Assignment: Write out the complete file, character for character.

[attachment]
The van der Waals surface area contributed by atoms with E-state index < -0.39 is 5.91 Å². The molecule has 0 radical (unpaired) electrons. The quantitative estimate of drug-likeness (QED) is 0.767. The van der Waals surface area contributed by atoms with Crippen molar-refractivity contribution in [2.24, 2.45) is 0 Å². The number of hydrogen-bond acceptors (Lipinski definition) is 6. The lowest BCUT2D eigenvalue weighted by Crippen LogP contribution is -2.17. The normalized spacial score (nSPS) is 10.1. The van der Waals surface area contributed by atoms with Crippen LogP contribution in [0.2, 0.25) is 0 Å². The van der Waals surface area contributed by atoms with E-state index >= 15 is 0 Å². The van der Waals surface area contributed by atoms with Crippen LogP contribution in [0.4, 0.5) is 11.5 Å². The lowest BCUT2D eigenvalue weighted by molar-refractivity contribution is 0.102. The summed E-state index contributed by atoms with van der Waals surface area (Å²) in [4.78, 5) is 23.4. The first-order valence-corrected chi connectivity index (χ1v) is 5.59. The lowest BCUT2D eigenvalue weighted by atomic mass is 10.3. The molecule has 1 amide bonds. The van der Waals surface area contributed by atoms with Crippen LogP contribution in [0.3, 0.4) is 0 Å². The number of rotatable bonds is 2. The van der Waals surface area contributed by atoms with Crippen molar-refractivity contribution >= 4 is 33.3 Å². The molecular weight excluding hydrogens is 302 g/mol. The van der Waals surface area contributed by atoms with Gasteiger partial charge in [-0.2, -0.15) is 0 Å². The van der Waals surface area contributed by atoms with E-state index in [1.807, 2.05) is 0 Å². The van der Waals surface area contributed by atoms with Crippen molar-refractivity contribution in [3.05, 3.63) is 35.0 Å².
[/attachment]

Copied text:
The van der Waals surface area contributed by atoms with E-state index < -0.39 is 5.91 Å². The molecule has 0 radical (unpaired) electrons. The quantitative estimate of drug-likeness (QED) is 0.767. The van der Waals surface area contributed by atoms with Crippen molar-refractivity contribution in [2.24, 2.45) is 0 Å². The number of hydrogen-bond acceptors (Lipinski definition) is 6. The lowest BCUT2D eigenvalue weighted by Crippen LogP contribution is -2.17. The normalized spacial score (nSPS) is 10.1. The van der Waals surface area contributed by atoms with Crippen LogP contribution in [0.2, 0.25) is 0 Å². The van der Waals surface area contributed by atoms with E-state index >= 15 is 0 Å². The van der Waals surface area contributed by atoms with Crippen LogP contribution in [0.4, 0.5) is 11.5 Å². The lowest BCUT2D eigenvalue weighted by molar-refractivity contribution is 0.102. The summed E-state index contributed by atoms with van der Waals surface area (Å²) in [4.78, 5) is 23.4. The first-order valence-corrected chi connectivity index (χ1v) is 5.59. The lowest BCUT2D eigenvalue weighted by atomic mass is 10.3. The molecule has 1 amide bonds. The van der Waals surface area contributed by atoms with Crippen LogP contribution in [0.3, 0.4) is 0 Å². The number of rotatable bonds is 2. The van der Waals surface area contributed by atoms with Crippen molar-refractivity contribution >= 4 is 33.3 Å². The molecular weight excluding hydrogens is 302 g/mol. The van der Waals surface area contributed by atoms with Gasteiger partial charge in [-0.2, -0.15) is 0 Å². The van der Waals surface area contributed by atoms with E-state index in [1.807, 2.05) is 0 Å². The van der Waals surface area contributed by atoms with Crippen molar-refractivity contribution in [3.05, 3.63) is 35.0 Å².